Tax Deducted at Source (TDS) is a means of collecting Income Tax in India, under the Indian Income Tax Act of 1961. It is managed by the Central Board for Direct Taxes (CBDT) and is part of the Department of Revenue managed by Indian Revenue Service (IRS). It has a great importance while conducting tax audits. Entities (both corporate and non-corporate deductors) making payments (specified under Income Tax Act) to third parties (deductees) are required to deduct tax at source (Tax Deducted at Source – TDS) from these payments and deposit the same at any of the designated branches of banks authorised to collect taxes on behalf of Government of India. They should also furnish TDS returns containing details of deductee(s) and challan details relating to deposit of tax to the Income Tax Department.
Deduction of excess TDS is one thing and deposit of excess TDS is another thing. Once you deposit the excess TDS after being deducted in excess, the only way is to revise the return, if already submitted. Otherwise, the same as to be adjusted to the next quarters’ liability but it is doubtful that it can be carried forward to next year. Hence the excess TDS paid for Quarter-1 can be adjusted in the next quarter. And also it can be adjusted in the next financial year as per the new FVU available. The last date for such submissions varies, but most organizations would expect you to submit them by March 10, 2018. However, employers start asking for them in January itself as they would like to start deducting tax at source on the basis of tax calculations based on actual investments from January. This will also enable the employee to finalize tax adjustments, if any, in the balance months of the current financial year (2017-18). If taxes have been deducted in excess or less, accordingly, they will get deducted in the last 3 months of the FY. Do not wait until March as then their won’t be any scope for finalizing and one could see a huge tax burden in that month and less of take-home pay.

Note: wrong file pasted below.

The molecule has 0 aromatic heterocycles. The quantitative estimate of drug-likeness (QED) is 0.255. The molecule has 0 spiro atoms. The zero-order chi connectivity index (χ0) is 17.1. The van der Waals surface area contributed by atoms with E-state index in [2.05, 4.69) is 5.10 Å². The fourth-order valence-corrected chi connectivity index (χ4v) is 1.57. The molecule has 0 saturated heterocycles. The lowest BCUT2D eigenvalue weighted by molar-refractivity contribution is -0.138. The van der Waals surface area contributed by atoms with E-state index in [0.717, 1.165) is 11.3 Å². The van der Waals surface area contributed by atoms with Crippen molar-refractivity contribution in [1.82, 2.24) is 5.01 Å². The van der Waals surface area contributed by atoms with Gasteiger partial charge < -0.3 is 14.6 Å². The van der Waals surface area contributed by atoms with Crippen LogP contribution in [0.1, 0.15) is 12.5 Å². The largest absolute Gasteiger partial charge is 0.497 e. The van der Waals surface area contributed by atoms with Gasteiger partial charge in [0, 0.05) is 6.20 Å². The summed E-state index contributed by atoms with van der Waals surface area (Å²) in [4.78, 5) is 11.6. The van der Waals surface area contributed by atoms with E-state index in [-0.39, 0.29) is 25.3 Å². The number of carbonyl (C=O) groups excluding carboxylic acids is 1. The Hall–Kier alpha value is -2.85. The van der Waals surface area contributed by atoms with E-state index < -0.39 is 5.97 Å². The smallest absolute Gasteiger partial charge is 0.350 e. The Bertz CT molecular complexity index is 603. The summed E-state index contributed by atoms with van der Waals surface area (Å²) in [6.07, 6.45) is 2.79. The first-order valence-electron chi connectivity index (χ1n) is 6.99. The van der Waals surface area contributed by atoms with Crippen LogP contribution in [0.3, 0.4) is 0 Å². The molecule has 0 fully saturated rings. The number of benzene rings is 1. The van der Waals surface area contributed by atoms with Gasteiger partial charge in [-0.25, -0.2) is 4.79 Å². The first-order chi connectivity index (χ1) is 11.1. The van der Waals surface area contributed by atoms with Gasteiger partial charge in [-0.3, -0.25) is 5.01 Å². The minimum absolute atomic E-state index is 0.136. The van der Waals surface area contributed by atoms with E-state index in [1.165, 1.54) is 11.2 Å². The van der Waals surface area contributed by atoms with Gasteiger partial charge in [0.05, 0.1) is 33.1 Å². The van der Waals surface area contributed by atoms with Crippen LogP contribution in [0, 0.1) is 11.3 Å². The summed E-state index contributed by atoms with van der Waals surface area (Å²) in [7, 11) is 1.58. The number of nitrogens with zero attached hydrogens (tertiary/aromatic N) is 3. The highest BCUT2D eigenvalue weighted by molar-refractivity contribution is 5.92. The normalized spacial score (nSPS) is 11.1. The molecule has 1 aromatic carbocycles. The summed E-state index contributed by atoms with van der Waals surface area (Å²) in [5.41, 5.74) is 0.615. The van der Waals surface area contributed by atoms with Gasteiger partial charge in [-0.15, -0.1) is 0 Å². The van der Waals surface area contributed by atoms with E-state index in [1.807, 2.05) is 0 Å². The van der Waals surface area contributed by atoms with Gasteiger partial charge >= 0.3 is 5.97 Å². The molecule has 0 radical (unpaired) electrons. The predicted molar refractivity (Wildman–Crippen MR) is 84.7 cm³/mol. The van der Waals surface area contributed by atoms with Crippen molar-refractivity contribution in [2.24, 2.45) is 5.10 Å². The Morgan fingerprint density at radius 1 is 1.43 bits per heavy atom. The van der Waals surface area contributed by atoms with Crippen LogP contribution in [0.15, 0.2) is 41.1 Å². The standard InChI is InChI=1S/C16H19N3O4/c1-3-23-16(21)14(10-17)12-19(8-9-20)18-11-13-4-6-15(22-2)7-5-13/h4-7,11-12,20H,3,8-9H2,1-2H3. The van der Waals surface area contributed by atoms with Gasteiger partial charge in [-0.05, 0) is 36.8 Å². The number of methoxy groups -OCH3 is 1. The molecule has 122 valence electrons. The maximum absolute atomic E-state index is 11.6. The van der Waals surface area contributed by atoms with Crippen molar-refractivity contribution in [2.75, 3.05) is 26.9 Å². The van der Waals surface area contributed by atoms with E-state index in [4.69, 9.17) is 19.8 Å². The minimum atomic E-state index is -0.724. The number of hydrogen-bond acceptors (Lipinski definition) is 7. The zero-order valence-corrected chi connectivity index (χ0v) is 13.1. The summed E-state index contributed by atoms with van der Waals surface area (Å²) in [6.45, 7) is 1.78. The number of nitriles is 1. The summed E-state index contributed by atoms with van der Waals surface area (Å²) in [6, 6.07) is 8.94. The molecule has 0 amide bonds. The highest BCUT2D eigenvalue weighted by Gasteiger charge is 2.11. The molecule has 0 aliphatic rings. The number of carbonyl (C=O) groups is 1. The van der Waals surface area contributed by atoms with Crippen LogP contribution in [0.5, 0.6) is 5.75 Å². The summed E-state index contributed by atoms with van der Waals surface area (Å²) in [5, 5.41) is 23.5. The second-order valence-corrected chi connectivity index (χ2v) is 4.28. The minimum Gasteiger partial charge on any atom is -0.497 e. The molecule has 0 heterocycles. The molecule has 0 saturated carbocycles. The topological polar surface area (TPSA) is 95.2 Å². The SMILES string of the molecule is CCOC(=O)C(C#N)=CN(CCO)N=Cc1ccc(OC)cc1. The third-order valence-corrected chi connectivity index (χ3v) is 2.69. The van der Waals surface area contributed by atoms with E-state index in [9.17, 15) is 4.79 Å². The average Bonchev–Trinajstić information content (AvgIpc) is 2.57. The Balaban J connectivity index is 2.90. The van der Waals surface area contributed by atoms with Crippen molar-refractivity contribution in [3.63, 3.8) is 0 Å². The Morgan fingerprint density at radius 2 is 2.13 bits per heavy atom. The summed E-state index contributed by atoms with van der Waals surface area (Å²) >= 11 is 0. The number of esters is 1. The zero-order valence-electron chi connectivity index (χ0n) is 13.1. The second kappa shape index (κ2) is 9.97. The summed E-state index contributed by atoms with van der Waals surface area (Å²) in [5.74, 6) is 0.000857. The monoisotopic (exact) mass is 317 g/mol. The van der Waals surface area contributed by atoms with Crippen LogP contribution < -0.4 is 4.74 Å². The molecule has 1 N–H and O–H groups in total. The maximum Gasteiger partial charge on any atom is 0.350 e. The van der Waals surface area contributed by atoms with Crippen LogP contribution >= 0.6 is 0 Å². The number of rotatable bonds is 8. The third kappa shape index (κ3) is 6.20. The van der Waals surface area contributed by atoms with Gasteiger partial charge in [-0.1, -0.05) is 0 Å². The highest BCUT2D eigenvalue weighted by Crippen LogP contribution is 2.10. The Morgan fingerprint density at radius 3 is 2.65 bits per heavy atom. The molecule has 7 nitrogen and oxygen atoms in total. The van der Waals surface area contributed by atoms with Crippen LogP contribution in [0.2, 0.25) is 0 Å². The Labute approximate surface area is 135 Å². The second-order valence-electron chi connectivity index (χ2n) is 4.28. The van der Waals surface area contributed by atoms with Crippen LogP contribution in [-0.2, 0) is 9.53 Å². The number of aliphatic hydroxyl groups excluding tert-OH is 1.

The documents need not be attached or sent to the Income Tax Department at the time of tax filing. Instead, it’s the employer who has to receive them from employees and deduct tax accordingly. At times it is found that after taking into account the tax saving investments/expenditures, the tax already deducted by one’s employer is in excess and cannot be adjusted in subsequent months. In such cases, the excess TDS will reflect in Form 16 and the refund will have to be claimed by you from the IT Department by filing the appropriate income tax return.
Tax saving investment/expenditure proofs include:
- Investments – Under Section 80C
- Tuition fees
- First-time home buyers
- House Rent Allowance Exemption
- Housing loan repayment
- Loss from housing property – interest on housing loan
- New Pension Scheme (NPS)
- Mediclaim premium
The documents, if not submitted within time, may make you end up with excess TDS which would have to be claimed as refund. Also, as a precaution, try to retain the original copies for personal income-tax assessment.